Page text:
Thursday, 22 September 2011

In the Name of Research

Maeve Binchy, oft described as the mother of chick-lit, bases her writing in her native Ireland and her work is distinguished by the depth of her understanding of the social structure of small Irish communities. It raises the question, however, of how effectively we can base our own novels in settings where we do not have firsthand experience.
I use a range of settings in my work, but they are always places I have stayed, if only for a holiday. Indeed,in the past, I have frequently booked family holidays to places off most people’s radar with the express intent of doing research. Of course, this was never declared as an overt motive and my then teenage daughter’s protestations about the obscurity of destinations chosen were, mercifully, always overridden by the end result.
For my part, I would not feel confident relying purely on the internet to research settings as I feel it cannot possibly give the same level of insight to the nuances of a society, or indeed replicate one’s own unique angle of perception.
Research is essential if we want to give our work teeth. There will always be readers who are versed in the topic under discussion and one has to be careful to ensure accuracy.
So how far would we go? There are times when we all have to step out of our comfort zone in the name of research.
For example Joanna Trollope, now a refined, sixty something grandmother, describes how she donned black jeans and dark glasses to go night clubbing in London. That takes courage. She must have stood out like a sore thumb and she tells how she attracted much attention as she lurked with her notepad. It was a worthwhile pursuit, however, and her great observational skills ensured the authenticity of her novel ‘Friday Nights’.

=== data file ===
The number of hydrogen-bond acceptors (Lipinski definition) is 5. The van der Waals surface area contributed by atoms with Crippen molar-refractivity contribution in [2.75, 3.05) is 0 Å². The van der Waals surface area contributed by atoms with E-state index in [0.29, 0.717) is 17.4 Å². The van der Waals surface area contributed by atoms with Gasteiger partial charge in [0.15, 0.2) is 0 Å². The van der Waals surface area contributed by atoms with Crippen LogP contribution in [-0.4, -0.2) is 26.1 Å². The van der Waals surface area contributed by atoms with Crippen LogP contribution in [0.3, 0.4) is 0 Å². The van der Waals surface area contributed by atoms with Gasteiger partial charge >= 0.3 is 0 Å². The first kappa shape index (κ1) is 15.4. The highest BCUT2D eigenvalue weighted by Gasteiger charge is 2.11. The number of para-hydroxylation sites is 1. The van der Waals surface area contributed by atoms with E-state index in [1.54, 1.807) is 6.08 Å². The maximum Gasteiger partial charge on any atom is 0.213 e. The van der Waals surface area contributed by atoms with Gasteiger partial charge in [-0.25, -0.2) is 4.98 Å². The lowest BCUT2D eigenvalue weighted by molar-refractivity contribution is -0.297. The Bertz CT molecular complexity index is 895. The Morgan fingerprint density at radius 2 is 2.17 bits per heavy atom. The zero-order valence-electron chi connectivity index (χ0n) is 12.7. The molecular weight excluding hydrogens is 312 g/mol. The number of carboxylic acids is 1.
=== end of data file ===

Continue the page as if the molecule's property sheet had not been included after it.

So what is the most uncomfortable thing I have done in the name of research? That’s easy. Whilst writing the Path of Innocence, I had a scene when the hero visited his mother’s grave, but I needed to check the length of time required for soil to settle before a headstone can be laid. I walked up and down the street outside our local funeral parlour many times before I finally found the moment and plucked the courage to walk inside. Even as I walked through the door, I agonized over how to make the initial approach. Should I be bright and breezy? Would that be considered disrespectful of the setting? And I admit the first few moments were tricky. However, once I had convinced the undertaker of my authenticity, he went into raptures and there was no holding him back. The result: I left with reams of information on graves, far more than I needed, and my scene was sorted.
We have to ensure we do research, no matter how uncomfortable it may be at times; otherwise it is a disservice to our readers and we should not fool ourselves that inaccuracies will escape their collective radar.


  1. Megan I have often heard authors say that once the 'subject/person' realises they really want to know something about their work or interests, they personal is only too happy to talk. And, like you, they come away with far more than they expected.
    I can't remember who said so, but she received so much info she got two more books of that one research session :-)

  2. I would have been nervous about entering the funeral parlour, too. Congrats for having the nerve to get the research done. Sounds like it really paid off.